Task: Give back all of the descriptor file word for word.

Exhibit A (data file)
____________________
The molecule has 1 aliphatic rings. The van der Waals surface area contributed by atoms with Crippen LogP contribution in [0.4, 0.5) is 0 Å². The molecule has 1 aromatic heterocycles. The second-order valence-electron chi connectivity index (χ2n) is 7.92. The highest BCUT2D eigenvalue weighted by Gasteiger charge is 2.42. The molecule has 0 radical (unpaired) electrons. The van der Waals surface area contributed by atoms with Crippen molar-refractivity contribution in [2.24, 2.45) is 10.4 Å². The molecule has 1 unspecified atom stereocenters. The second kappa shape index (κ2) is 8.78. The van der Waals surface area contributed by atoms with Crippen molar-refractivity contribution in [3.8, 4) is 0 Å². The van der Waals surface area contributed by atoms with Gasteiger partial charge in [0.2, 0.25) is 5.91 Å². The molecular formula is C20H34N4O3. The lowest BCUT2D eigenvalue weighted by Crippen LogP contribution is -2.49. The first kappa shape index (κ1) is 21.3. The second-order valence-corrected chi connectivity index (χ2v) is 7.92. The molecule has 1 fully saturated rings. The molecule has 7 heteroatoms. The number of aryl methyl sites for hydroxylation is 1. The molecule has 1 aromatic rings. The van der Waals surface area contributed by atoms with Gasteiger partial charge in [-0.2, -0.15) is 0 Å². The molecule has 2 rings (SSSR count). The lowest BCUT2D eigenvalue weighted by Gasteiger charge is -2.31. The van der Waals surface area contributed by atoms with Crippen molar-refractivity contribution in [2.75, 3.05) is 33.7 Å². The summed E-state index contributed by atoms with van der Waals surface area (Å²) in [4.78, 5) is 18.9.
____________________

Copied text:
The molecule has 1 aliphatic rings. The van der Waals surface area contributed by atoms with Crippen LogP contribution in [0.4, 0.5) is 0 Å². The molecule has 1 aromatic heterocycles. The second-order valence-electron chi connectivity index (χ2n) is 7.92. The highest BCUT2D eigenvalue weighted by Gasteiger charge is 2.42. The molecule has 0 radical (unpaired) electrons. The van der Waals surface area contributed by atoms with Crippen molar-refractivity contribution in [2.24, 2.45) is 10.4 Å². The molecule has 1 unspecified atom stereocenters. The second kappa shape index (κ2) is 8.78. The van der Waals surface area contributed by atoms with Crippen molar-refractivity contribution in [3.8, 4) is 0 Å². The van der Waals surface area contributed by atoms with Gasteiger partial charge in [0.2, 0.25) is 5.91 Å². The molecular formula is C20H34N4O3. The lowest BCUT2D eigenvalue weighted by Crippen LogP contribution is -2.49. The first kappa shape index (κ1) is 21.3. The second-order valence-corrected chi connectivity index (χ2v) is 7.92. The molecule has 1 fully saturated rings. The molecule has 7 heteroatoms. The number of aryl methyl sites for hydroxylation is 1. The molecule has 1 aromatic rings. The van der Waals surface area contributed by atoms with Gasteiger partial charge in [-0.2, -0.15) is 0 Å². The molecule has 2 rings (SSSR count). The lowest BCUT2D eigenvalue weighted by Gasteiger charge is -2.31. The van der Waals surface area contributed by atoms with Crippen molar-refractivity contribution in [2.75, 3.05) is 33.7 Å². The summed E-state index contributed by atoms with van der Waals surface area (Å²) in [4.78, 5) is 18.9.